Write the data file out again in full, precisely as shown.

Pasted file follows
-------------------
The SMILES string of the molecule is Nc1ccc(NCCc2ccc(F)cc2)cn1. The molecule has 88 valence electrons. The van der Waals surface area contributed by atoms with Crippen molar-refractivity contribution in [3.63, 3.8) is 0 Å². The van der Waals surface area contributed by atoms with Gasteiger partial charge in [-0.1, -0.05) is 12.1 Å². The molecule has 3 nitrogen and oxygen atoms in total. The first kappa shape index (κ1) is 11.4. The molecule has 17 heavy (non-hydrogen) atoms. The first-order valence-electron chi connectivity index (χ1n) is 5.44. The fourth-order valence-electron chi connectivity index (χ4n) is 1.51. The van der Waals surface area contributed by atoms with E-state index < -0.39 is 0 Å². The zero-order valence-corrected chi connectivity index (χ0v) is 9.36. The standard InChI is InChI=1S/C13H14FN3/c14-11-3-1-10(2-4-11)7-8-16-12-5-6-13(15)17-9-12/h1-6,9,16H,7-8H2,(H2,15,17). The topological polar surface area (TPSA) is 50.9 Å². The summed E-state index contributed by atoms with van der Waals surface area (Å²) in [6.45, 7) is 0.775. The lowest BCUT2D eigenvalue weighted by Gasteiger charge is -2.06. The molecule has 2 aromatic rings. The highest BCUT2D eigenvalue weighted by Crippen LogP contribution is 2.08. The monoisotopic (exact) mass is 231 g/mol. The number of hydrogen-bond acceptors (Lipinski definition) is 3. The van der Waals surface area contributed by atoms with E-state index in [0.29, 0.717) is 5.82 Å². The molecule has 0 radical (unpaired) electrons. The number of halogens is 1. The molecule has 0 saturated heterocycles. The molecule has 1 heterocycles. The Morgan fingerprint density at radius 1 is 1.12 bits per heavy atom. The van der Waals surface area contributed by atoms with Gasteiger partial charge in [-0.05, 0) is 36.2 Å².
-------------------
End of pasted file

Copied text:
The SMILES string of the molecule is Nc1ccc(NCCc2ccc(F)cc2)cn1. The molecule has 88 valence electrons. The van der Waals surface area contributed by atoms with Crippen molar-refractivity contribution in [3.63, 3.8) is 0 Å². The van der Waals surface area contributed by atoms with Gasteiger partial charge in [-0.1, -0.05) is 12.1 Å². The molecule has 3 nitrogen and oxygen atoms in total. The first kappa shape index (κ1) is 11.4. The molecule has 17 heavy (non-hydrogen) atoms. The first-order valence-electron chi connectivity index (χ1n) is 5.44. The fourth-order valence-electron chi connectivity index (χ4n) is 1.51. The van der Waals surface area contributed by atoms with E-state index < -0.39 is 0 Å². The zero-order valence-corrected chi connectivity index (χ0v) is 9.36. The standard InChI is InChI=1S/C13H14FN3/c14-11-3-1-10(2-4-11)7-8-16-12-5-6-13(15)17-9-12/h1-6,9,16H,7-8H2,(H2,15,17). The topological polar surface area (TPSA) is 50.9 Å². The summed E-state index contributed by atoms with van der Waals surface area (Å²) in [6.45, 7) is 0.775. The lowest BCUT2D eigenvalue weighted by Gasteiger charge is -2.06. The molecule has 2 aromatic rings. The highest BCUT2D eigenvalue weighted by Crippen LogP contribution is 2.08. The monoisotopic (exact) mass is 231 g/mol. The number of hydrogen-bond acceptors (Lipinski definition) is 3. The van der Waals surface area contributed by atoms with E-state index in [0.29, 0.717) is 5.82 Å². The molecule has 0 radical (unpaired) electrons. The number of halogens is 1. The molecule has 0 saturated heterocycles. The molecule has 1 heterocycles. The Morgan fingerprint density at radius 1 is 1.12 bits per heavy atom. The van der Waals surface area contributed by atoms with Gasteiger partial charge in [-0.05, 0) is 36.2 Å².